Re: Struve functions

• To: mathgroup at smc.vnet.net
• Subject: [mg75667] Re: [mg75626] Struve functions
• From: Daniel Lichtblau <danl at wolfram.com>
• Date: Tue, 8 May 2007 05:52:05 -0400 (EDT)
• References: <200705070929.FAA28003@smc.vnet.net>

```dimitris wrote:
> Hello.
>
> \$VersionNumber
> 5.2
>
> Consider the indefinite integral of the functions StruveH[n, x] and
> StruveL[n, x]
>
> strs = HoldForm[Integrate[{StruveH[n, x], StruveL[n, x]}, x]]
>
> ReleaseHold@strs
> {Integrate[StruveH[n, x], x], Integrate[StruveL[n, x], x]}
>
> It seems that Mathematica can't get the antiderivative of these
> functions.
>
> However,
>
> strs /. Integrate[f_, o_] :> Integrate[f, {o, 0, t}, Assumptions -> n
>
>>-2]//
>
>           ReleaseHold//FunctionExpand
> {(t^(2 + n)*HypergeometricPFQ[{1, 1 + n/2}, {3/2, 2 + n/2, 3/2 + n}, -
> (t^2/4)])/(2^n*((2 + n)*Sqrt[Pi]*Gamma[3/2 + n])), (t^(2 +
> n)*HypergeometricPFQ[{1, 1 + n/2}, {3/2, 2 + n/2, 3/2 + n}, t^2/4])/
> (2^n*((2 + n)*Sqrt[Pi]*Gamma[3/2 + n]))}
>
> which are indeed antiderivatives of the functions
>
> FunctionExpand[D[ints, t]]
> {StruveH[n, t], StruveL[n, t]}
>
> Am I the only one that see an incosistency here or not?
> How is it possible, since Mathematica failes to get the indefinite
> integrals,
> to evaluate the definite ones (of course I am aware of the table look-
> up possibility
> and the Marichev-Adamchik Mellin transform methods but I think here is
> not the case).
>
> Any insight/explanations?
>
> Dimitris
>

In version 5.2 Mathematica computes the definite integral via the Mellin
transform approach, using a product of MeijerG representations, one for
the StruveH (I didn't try the second example; presumably a similar
story) and one to represent the UnitStep "cutoff".

In version 6 Mathematica can handle the indefinite integral and derives
substantially the same "definite" integral using Newton-Leibniz on the
indefinite integral.

Let me address your question regarding the inability to do the
indefinite integral in 5.2, in tandem with the fact that it can
integrate from 0 to (seemingly arbitrary) upper bound t. There are a few
reasons I can think of for not using this latter to represent the former.

One is that I suspect there may be an implicit assumption, not placed in
explicit proviso, to the effect that t is (real valued and) greater than
0. Hence this method could make silent simplifying assumptions that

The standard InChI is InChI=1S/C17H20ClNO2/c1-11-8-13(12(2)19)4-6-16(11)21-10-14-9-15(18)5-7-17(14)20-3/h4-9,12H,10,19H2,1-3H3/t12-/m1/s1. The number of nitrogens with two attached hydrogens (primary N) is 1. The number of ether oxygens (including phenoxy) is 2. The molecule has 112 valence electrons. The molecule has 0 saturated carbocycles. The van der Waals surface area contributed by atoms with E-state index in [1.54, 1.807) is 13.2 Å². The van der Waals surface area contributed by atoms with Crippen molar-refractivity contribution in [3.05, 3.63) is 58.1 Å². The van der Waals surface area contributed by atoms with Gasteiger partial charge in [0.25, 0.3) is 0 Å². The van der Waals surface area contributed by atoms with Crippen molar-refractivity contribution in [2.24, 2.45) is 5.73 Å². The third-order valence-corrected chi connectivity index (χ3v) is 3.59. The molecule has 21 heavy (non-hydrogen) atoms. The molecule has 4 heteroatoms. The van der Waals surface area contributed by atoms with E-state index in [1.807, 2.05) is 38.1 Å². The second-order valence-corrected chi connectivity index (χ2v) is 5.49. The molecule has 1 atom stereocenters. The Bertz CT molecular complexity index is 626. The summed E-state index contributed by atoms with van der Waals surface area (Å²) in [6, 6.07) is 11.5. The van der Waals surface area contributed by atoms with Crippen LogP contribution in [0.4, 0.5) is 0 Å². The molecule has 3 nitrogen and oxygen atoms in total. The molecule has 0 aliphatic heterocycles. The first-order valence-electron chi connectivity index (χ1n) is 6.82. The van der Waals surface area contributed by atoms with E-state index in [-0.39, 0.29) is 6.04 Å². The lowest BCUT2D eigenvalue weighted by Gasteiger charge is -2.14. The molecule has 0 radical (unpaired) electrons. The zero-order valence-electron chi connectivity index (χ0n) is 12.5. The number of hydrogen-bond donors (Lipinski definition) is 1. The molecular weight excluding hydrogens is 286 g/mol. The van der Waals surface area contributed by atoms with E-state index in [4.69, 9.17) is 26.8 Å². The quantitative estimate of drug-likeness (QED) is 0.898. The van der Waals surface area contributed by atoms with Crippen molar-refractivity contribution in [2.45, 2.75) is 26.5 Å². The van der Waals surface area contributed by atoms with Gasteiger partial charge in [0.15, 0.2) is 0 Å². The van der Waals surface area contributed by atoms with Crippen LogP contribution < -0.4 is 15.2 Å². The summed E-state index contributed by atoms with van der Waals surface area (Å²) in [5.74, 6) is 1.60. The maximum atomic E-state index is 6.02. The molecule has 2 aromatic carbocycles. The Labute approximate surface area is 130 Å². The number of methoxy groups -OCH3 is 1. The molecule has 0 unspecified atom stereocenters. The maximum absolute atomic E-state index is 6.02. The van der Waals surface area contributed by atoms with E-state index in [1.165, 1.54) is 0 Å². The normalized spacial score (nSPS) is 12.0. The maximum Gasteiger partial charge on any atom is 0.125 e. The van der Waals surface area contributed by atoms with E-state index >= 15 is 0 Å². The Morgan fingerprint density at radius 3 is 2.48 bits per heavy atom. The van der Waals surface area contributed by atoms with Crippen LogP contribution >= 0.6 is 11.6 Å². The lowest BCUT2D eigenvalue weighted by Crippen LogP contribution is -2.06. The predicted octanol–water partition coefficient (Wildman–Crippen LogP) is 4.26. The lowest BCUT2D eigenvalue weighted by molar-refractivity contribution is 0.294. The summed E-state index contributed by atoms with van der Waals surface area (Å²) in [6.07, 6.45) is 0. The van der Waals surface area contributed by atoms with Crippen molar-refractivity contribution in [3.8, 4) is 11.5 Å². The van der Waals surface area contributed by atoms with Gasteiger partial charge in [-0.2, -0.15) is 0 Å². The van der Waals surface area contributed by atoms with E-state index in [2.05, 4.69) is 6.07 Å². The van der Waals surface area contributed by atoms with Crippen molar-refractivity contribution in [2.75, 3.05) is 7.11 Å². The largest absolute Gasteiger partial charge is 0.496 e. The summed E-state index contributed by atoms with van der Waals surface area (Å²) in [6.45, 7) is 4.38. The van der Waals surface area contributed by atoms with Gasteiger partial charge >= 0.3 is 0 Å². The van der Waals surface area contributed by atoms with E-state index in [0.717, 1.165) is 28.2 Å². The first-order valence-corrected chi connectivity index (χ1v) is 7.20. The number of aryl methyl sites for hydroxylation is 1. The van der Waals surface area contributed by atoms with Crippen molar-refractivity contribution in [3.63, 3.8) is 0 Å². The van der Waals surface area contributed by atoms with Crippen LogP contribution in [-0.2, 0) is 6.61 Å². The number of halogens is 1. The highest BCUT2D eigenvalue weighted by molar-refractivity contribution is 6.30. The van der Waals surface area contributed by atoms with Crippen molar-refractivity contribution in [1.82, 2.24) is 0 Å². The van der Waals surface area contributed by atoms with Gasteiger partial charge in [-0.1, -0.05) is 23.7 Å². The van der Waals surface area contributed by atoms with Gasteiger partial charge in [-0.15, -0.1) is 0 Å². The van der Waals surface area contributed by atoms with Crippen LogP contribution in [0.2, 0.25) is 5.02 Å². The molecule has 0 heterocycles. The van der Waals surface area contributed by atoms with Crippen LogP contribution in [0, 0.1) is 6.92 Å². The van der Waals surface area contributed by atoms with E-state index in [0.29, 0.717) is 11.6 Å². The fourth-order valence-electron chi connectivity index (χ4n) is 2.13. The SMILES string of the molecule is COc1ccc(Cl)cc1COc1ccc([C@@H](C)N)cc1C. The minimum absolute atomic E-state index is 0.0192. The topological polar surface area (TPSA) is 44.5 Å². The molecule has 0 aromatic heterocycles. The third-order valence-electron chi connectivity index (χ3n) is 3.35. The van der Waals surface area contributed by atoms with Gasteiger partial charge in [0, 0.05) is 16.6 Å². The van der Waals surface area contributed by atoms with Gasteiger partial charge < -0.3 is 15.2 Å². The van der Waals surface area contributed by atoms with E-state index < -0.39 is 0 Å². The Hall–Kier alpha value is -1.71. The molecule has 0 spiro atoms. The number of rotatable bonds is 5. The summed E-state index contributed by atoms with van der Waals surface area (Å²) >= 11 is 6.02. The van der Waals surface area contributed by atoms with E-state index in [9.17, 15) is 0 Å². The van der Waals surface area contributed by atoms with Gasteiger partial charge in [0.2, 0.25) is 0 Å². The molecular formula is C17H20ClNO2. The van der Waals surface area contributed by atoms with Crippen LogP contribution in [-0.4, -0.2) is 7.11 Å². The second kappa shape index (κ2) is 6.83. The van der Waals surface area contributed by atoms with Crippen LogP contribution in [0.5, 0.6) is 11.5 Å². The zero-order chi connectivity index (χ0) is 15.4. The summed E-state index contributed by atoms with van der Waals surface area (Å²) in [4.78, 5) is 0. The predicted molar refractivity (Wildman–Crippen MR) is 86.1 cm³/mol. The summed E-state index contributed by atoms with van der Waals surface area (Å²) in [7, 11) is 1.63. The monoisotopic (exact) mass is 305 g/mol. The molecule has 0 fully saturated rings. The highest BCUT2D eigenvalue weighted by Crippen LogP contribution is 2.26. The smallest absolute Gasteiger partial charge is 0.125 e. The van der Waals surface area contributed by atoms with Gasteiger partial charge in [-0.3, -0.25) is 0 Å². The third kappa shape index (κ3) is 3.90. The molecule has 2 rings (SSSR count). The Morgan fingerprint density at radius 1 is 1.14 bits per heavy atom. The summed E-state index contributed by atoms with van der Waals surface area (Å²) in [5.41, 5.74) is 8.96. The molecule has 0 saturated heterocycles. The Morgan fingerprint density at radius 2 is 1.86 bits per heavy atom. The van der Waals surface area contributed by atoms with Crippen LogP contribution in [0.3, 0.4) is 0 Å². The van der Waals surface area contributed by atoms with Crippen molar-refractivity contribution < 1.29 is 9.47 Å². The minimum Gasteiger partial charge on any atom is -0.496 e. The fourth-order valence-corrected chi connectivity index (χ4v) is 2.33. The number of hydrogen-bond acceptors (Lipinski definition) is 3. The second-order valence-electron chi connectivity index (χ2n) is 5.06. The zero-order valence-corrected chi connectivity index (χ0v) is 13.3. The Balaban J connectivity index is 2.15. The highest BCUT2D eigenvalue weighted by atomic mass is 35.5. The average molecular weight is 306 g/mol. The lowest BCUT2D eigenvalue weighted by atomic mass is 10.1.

could make the result not generally valid as an antiderivative.

A second reason is that, were Mathematica to use the Mellin transform
approach to do indefinite integration, then in effect the definite
integration code could undermine its own heuristics. Already definite
integration can call on indefinite integration, for the Newton-Leibniz
approach. There are situations in which it is deemed preferable to try
this BEFORE attempting the Mellin convolution. If indefinite integration
simply goes and does the Mellin stuff anyway then we gain nothing from
such heuristics.

Also note that this method requires that we have but one factor in need
of a MeijerG representation; we can only handle two such factors in the
Slater convolution and the second will be taken by the cutoff function.

Possibly some fancy switching/flagging could be used to say when to do
such things i.e. Don't do it if the "outer" caller is definite
integration. That said, some time ago we decided this tactic for
indefinite integration was just not worth the bother, given the
possibilities of wrong results, likelihood that it will not work but be
slow to fail, possibilities for recursion within the (complicated)
Integrate code, and possibility of subverting the definite integration
heuristics.

I think that over time the table lookup mechanism for indefinite
integration will simply grow to handle more such examples. That strikes
me as being a reasonable way to go, although we may need to adjust
Newton-Leibniz heuristics in preprocessing integrands, in order to catch
definite integration cases we'd prefer not be done in this way.

Daniel Lichtblau
Wolfram Resewarch

```

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